EIA forecast growth in electricity sales and generation from renewables

Renewable energy in Cambodia

EIA forecasts U.S. retail sales of electricity will increase by 2.8 percent in 2021, led by 5.1 percent growth in sales to the industrial sector.

Electricity sales will also grow in the commercial sector at 2.1 percent, as many workers continue working from home.

“The increase in electricity sales to the industrial sector is a strong sign of rising levels of economic output as the COVID-19 pandemic recedes in the United States,” said EIA Acting Administrator Steve Nalley.

Renewable energy will contribute 23 percent share of U.S. electricity generation through 2022, up from 20 percent in 2020. About 50 gigawatts of solar and wind capacity is scheduled to come online in the United States during the next 18 months, with 2022 as the first year that growth in utility solar capacity will outpace wind capacity growth.

There will be 11 percent drop in electricity generation from hydropower in California and the Northwest in 2021 because of weather conditions and a 12 percent decrease nationwide.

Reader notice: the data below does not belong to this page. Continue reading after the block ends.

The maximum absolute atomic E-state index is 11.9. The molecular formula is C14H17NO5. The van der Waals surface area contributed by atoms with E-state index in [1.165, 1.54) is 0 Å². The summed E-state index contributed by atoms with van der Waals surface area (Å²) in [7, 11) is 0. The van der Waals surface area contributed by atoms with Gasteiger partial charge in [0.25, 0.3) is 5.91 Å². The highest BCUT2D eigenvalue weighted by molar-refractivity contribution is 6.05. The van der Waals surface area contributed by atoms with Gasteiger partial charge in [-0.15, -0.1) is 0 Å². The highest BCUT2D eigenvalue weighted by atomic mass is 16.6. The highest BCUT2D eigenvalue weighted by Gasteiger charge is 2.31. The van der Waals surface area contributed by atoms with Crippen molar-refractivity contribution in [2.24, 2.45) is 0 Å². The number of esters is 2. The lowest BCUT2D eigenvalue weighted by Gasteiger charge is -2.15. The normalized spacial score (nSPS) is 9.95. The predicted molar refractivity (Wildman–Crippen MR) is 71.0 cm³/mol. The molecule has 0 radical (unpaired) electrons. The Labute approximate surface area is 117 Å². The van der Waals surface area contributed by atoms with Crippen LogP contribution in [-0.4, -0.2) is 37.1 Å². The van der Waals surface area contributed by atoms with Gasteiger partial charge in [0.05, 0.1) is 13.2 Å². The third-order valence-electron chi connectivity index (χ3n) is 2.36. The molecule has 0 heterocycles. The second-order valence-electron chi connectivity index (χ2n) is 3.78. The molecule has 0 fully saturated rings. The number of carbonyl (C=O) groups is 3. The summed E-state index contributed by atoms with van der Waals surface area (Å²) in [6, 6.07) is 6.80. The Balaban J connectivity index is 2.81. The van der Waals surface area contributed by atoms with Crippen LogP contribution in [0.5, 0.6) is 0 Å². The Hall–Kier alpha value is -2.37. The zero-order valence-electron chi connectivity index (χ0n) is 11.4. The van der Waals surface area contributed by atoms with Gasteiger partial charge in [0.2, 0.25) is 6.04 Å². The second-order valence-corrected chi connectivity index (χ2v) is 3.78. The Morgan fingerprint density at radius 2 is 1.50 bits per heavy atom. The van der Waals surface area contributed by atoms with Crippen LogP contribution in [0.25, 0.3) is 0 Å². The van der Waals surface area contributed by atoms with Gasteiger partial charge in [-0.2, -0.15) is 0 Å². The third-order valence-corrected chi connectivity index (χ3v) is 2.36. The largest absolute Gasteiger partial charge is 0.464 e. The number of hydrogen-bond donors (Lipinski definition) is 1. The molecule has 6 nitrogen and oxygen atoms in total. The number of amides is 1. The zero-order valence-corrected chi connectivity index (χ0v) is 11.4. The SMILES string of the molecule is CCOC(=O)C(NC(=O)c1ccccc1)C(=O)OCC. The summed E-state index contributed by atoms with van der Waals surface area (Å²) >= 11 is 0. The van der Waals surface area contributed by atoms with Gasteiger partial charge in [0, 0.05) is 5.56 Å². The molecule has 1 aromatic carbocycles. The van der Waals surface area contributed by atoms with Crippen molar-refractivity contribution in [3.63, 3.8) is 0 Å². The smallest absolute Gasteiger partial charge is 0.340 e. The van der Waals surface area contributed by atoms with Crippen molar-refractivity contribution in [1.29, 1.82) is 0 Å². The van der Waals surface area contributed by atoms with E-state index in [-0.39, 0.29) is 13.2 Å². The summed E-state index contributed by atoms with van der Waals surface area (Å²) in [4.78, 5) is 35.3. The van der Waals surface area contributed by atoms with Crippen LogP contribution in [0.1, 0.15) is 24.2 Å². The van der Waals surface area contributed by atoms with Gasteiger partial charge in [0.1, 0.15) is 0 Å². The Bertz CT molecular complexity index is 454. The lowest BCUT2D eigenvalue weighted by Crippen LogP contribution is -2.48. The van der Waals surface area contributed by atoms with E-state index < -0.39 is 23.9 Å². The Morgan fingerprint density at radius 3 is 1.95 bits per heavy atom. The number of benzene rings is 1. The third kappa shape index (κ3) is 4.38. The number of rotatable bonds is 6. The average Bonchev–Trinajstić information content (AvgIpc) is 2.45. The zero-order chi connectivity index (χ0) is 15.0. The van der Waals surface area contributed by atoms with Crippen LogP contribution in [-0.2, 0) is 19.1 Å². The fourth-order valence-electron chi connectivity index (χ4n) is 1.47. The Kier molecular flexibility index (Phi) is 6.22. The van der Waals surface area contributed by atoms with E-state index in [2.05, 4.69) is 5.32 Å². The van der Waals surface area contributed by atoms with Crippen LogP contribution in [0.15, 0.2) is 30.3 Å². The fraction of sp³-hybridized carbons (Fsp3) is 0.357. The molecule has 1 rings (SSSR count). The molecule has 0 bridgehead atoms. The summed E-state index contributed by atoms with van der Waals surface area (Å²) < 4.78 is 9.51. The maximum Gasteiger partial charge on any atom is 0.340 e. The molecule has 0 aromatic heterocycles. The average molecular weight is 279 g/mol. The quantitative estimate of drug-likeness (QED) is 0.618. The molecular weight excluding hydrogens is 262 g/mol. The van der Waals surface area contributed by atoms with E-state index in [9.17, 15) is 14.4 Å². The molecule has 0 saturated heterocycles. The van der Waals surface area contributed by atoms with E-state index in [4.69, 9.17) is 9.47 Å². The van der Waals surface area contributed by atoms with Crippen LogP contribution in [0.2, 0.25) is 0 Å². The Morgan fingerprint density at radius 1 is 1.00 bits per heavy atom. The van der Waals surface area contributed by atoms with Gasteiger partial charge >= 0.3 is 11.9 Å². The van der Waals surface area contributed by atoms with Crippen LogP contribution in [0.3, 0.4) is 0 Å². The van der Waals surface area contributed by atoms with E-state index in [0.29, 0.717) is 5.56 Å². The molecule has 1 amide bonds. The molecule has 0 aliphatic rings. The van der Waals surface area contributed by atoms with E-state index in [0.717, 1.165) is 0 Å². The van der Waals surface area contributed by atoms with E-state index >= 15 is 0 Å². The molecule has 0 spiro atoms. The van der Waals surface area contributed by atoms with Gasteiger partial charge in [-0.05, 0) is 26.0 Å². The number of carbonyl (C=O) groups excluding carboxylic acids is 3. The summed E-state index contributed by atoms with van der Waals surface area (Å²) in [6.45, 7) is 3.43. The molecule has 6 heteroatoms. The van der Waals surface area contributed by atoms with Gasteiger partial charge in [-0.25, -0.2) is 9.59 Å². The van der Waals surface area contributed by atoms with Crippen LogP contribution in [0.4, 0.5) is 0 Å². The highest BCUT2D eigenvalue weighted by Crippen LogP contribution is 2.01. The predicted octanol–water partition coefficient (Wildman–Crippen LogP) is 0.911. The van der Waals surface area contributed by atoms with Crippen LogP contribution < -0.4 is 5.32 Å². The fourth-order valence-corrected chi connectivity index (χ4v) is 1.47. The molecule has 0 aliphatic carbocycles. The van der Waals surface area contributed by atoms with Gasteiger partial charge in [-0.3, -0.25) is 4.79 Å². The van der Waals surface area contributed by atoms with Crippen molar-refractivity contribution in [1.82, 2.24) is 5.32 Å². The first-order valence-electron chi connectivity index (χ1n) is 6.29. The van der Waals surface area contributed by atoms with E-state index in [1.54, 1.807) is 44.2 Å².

Global consumption of petroleum and liquid fuels will increase by about 9 million barrels per day (b/d) from 2020 to 2022, and consumption next year will surpass 2019 levels. U.S. consumption of liquid fuels will surpass 2019 levels in 2022.

U.S. gasoline prices averaged $3.06 per gallon (gal) in June—the first time U.S. gasoline prices averaged above $3.00/gal since October 2014. We expect regular-grade gasoline prices to average $2.92/gal in the rest of this year and $2.74/gal for all of 2022.

Liquefied natural gas (LNG) exports will increase while production will stay mostly level this year, leading to natural gas inventories of 3.6 trillion cubic feet in October—3 percent below the five-year average.